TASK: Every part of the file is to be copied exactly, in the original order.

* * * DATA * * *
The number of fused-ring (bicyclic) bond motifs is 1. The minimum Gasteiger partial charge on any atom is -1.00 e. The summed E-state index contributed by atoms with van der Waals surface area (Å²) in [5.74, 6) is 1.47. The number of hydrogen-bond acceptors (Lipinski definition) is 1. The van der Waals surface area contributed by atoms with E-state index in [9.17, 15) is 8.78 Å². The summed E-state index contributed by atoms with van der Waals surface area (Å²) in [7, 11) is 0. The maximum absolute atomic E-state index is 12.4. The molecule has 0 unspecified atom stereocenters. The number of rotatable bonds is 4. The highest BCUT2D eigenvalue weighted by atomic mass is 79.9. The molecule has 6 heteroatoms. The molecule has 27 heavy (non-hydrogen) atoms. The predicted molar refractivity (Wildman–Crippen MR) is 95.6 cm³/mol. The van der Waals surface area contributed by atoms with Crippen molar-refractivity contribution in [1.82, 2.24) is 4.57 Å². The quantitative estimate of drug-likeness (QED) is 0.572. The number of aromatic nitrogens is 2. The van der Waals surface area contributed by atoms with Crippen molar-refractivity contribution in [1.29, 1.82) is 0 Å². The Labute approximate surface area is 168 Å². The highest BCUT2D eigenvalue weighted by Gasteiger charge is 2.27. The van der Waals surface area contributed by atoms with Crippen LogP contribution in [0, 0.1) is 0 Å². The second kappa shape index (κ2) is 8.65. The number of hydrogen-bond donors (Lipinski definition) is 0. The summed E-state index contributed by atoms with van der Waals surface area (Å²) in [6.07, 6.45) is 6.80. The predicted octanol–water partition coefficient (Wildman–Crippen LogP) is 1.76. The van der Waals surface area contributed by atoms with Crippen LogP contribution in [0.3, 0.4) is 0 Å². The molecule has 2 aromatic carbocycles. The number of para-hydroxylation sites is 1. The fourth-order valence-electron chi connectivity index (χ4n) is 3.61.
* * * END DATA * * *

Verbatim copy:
The number of fused-ring (bicyclic) bond motifs is 1. The minimum Gasteiger partial charge on any atom is -1.00 e. The summed E-state index contributed by atoms with van der Waals surface area (Å²) in [5.74, 6) is 1.47. The number of hydrogen-bond acceptors (Lipinski definition) is 1. The van der Waals surface area contributed by atoms with E-state index in [9.17, 15) is 8.78 Å². The summed E-state index contributed by atoms with van der Waals surface area (Å²) in [7, 11) is 0. The maximum absolute atomic E-state index is 12.4. The molecule has 0 unspecified atom stereocenters. The number of rotatable bonds is 4. The highest BCUT2D eigenvalue weighted by atomic mass is 79.9. The molecule has 6 heteroatoms. The molecule has 27 heavy (non-hydrogen) atoms. The predicted molar refractivity (Wildman–Crippen MR) is 95.6 cm³/mol. The van der Waals surface area contributed by atoms with Crippen molar-refractivity contribution in [1.82, 2.24) is 4.57 Å². The quantitative estimate of drug-likeness (QED) is 0.572. The number of aromatic nitrogens is 2. The van der Waals surface area contributed by atoms with Crippen molar-refractivity contribution in [1.29, 1.82) is 0 Å². The Labute approximate surface area is 168 Å². The highest BCUT2D eigenvalue weighted by Gasteiger charge is 2.27. The van der Waals surface area contributed by atoms with Crippen LogP contribution in [0, 0.1) is 0 Å². The second kappa shape index (κ2) is 8.65. The number of hydrogen-bond donors (Lipinski definition) is 0. The summed E-state index contributed by atoms with van der Waals surface area (Å²) in [6.07, 6.45) is 6.80. The predicted octanol–water partition coefficient (Wildman–Crippen LogP) is 1.76. The van der Waals surface area contributed by atoms with Crippen LogP contribution in [0.3, 0.4) is 0 Å². The molecule has 2 aromatic carbocycles. The number of para-hydroxylation sites is 1. The fourth-order valence-electron chi connectivity index (χ4n) is 3.61.